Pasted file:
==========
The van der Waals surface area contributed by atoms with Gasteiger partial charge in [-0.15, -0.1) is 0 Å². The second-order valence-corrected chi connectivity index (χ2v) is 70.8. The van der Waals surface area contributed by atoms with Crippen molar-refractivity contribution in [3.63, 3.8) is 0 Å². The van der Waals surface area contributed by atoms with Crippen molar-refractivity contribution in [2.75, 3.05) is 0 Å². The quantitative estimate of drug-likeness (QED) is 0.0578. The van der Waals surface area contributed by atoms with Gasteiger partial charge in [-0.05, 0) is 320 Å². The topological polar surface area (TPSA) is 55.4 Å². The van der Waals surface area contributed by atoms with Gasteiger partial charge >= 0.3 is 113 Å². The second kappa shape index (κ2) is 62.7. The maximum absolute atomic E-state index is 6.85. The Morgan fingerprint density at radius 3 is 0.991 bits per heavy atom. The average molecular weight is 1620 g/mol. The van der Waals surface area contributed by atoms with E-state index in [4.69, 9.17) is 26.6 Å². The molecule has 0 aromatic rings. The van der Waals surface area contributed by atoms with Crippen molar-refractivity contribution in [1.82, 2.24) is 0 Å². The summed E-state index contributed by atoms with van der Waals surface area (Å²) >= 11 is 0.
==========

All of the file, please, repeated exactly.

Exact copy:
The van der Waals surface area contributed by atoms with Gasteiger partial charge in [-0.15, -0.1) is 0 Å². The second-order valence-corrected chi connectivity index (χ2v) is 70.8. The van der Waals surface area contributed by atoms with Crippen molar-refractivity contribution in [3.63, 3.8) is 0 Å². The van der Waals surface area contributed by atoms with Crippen molar-refractivity contribution in [2.75, 3.05) is 0 Å². The quantitative estimate of drug-likeness (QED) is 0.0578. The van der Waals surface area contributed by atoms with Gasteiger partial charge in [-0.05, 0) is 320 Å². The topological polar surface area (TPSA) is 55.4 Å². The van der Waals surface area contributed by atoms with Gasteiger partial charge >= 0.3 is 113 Å². The second kappa shape index (κ2) is 62.7. The maximum absolute atomic E-state index is 6.85. The Morgan fingerprint density at radius 3 is 0.991 bits per heavy atom. The average molecular weight is 1620 g/mol. The van der Waals surface area contributed by atoms with E-state index in [4.69, 9.17) is 26.6 Å². The molecule has 0 aromatic rings. The van der Waals surface area contributed by atoms with Crippen molar-refractivity contribution in [1.82, 2.24) is 0 Å². The summed E-state index contributed by atoms with van der Waals surface area (Å²) >= 11 is 0.